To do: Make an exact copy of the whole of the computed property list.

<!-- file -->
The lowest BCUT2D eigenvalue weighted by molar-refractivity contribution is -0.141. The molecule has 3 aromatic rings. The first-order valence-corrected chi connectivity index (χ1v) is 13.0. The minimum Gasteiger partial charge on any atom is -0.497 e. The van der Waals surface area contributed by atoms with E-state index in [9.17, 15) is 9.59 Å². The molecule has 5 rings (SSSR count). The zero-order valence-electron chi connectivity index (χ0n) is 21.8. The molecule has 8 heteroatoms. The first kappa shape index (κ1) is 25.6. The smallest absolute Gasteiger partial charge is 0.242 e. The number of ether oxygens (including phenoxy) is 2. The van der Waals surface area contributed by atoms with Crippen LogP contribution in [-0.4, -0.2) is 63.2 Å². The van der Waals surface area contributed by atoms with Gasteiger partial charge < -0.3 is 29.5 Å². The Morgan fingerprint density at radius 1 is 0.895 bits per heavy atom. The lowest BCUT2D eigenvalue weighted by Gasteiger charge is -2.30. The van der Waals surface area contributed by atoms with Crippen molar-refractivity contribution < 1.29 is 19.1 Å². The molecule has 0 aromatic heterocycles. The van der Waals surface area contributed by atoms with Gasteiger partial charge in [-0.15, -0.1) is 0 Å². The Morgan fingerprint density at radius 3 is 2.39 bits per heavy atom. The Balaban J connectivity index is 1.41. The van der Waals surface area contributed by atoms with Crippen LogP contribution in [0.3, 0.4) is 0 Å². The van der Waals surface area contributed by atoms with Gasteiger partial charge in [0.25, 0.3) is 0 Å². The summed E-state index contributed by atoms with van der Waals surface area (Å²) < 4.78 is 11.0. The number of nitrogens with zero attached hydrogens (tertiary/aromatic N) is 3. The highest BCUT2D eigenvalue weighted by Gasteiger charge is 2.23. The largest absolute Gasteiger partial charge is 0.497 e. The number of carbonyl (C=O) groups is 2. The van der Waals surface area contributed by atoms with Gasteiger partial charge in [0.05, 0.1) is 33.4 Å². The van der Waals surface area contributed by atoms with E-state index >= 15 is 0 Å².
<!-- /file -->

The lowest BCUT2D eigenvalue weighted by molar-refractivity contribution is -0.141. The molecule has 3 aromatic rings. The first-order valence-corrected chi connectivity index (χ1v) is 13.0. The minimum Gasteiger partial charge on any atom is -0.497 e. The van der Waals surface area contributed by atoms with E-state index in [9.17, 15) is 9.59 Å². The molecule has 5 rings (SSSR count). The zero-order valence-electron chi connectivity index (χ0n) is 21.8. The molecule has 8 heteroatoms. The first kappa shape index (κ1) is 25.6. The smallest absolute Gasteiger partial charge is 0.242 e. The number of ether oxygens (including phenoxy) is 2. The van der Waals surface area contributed by atoms with Crippen LogP contribution in [-0.4, -0.2) is 63.2 Å². The van der Waals surface area contributed by atoms with Gasteiger partial charge < -0.3 is 29.5 Å². The Morgan fingerprint density at radius 1 is 0.895 bits per heavy atom. The lowest BCUT2D eigenvalue weighted by Gasteiger charge is -2.30. The van der Waals surface area contributed by atoms with Crippen molar-refractivity contribution < 1.29 is 19.1 Å². The molecule has 0 aromatic heterocycles. The van der Waals surface area contributed by atoms with Gasteiger partial charge in [-0.15, -0.1) is 0 Å². The Morgan fingerprint density at radius 3 is 2.39 bits per heavy atom. The Balaban J connectivity index is 1.41. The van der Waals surface area contributed by atoms with Crippen LogP contribution in [0.3, 0.4) is 0 Å². The van der Waals surface area contributed by atoms with Gasteiger partial charge in [0.25, 0.3) is 0 Å². The summed E-state index contributed by atoms with van der Waals surface area (Å²) < 4.78 is 11.0. The number of nitrogens with zero attached hydrogens (tertiary/aromatic N) is 3. The highest BCUT2D eigenvalue weighted by Gasteiger charge is 2.23. The largest absolute Gasteiger partial charge is 0.497 e. The number of carbonyl (C=O) groups is 2. The van der Waals surface area contributed by atoms with Gasteiger partial charge in [0.05, 0.1) is 33.4 Å². The van der Waals surface area contributed by atoms with E-state index >= 15 is 0 Å².